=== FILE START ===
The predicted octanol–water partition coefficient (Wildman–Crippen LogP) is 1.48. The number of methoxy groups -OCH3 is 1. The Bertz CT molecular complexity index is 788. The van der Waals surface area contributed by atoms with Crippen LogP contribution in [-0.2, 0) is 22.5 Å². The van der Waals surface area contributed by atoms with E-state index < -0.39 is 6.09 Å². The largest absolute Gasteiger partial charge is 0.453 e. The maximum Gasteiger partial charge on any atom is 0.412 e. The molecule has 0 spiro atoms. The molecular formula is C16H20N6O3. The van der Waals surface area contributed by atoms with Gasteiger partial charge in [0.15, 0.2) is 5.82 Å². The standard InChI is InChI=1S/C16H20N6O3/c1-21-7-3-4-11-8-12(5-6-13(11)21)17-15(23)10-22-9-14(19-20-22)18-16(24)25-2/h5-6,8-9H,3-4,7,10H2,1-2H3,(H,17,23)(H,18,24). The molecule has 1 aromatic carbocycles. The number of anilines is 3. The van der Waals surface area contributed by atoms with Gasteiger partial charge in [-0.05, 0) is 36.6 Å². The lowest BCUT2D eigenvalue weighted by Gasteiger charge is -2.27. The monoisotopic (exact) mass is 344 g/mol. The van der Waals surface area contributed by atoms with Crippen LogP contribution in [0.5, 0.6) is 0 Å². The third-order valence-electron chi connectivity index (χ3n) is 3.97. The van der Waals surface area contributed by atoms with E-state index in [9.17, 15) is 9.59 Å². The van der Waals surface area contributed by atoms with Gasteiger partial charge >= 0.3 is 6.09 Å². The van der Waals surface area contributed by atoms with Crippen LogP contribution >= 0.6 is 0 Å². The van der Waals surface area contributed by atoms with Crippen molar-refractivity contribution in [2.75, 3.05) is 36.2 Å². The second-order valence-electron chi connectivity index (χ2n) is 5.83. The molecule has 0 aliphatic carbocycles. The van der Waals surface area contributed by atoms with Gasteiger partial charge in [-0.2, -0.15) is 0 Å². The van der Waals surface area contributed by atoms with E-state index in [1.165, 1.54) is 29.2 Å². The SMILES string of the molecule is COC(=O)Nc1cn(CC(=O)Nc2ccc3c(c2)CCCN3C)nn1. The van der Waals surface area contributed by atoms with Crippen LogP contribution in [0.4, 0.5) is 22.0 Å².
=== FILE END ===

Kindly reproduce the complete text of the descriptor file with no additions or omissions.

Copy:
The predicted octanol–water partition coefficient (Wildman–Crippen LogP) is 1.48. The number of methoxy groups -OCH3 is 1. The Bertz CT molecular complexity index is 788. The van der Waals surface area contributed by atoms with Crippen LogP contribution in [-0.2, 0) is 22.5 Å². The van der Waals surface area contributed by atoms with E-state index < -0.39 is 6.09 Å². The largest absolute Gasteiger partial charge is 0.453 e. The maximum Gasteiger partial charge on any atom is 0.412 e. The molecule has 0 spiro atoms. The molecular formula is C16H20N6O3. The van der Waals surface area contributed by atoms with Gasteiger partial charge in [0.15, 0.2) is 5.82 Å². The standard InChI is InChI=1S/C16H20N6O3/c1-21-7-3-4-11-8-12(5-6-13(11)21)17-15(23)10-22-9-14(19-20-22)18-16(24)25-2/h5-6,8-9H,3-4,7,10H2,1-2H3,(H,17,23)(H,18,24). The molecule has 1 aromatic carbocycles. The number of anilines is 3. The van der Waals surface area contributed by atoms with Gasteiger partial charge in [-0.05, 0) is 36.6 Å². The lowest BCUT2D eigenvalue weighted by Gasteiger charge is -2.27. The monoisotopic (exact) mass is 344 g/mol. The van der Waals surface area contributed by atoms with Crippen LogP contribution in [0.5, 0.6) is 0 Å². The third-order valence-electron chi connectivity index (χ3n) is 3.97. The van der Waals surface area contributed by atoms with E-state index in [9.17, 15) is 9.59 Å². The van der Waals surface area contributed by atoms with Gasteiger partial charge >= 0.3 is 6.09 Å². The van der Waals surface area contributed by atoms with Crippen LogP contribution >= 0.6 is 0 Å². The van der Waals surface area contributed by atoms with Crippen molar-refractivity contribution in [2.75, 3.05) is 36.2 Å². The second-order valence-electron chi connectivity index (χ2n) is 5.83. The molecule has 0 aliphatic carbocycles. The van der Waals surface area contributed by atoms with Gasteiger partial charge in [-0.2, -0.15) is 0 Å². The van der Waals surface area contributed by atoms with E-state index in [1.165, 1.54) is 29.2 Å². The SMILES string of the molecule is COC(=O)Nc1cn(CC(=O)Nc2ccc3c(c2)CCCN3C)nn1. The van der Waals surface area contributed by atoms with Crippen LogP contribution in [0.4, 0.5) is 22.0 Å².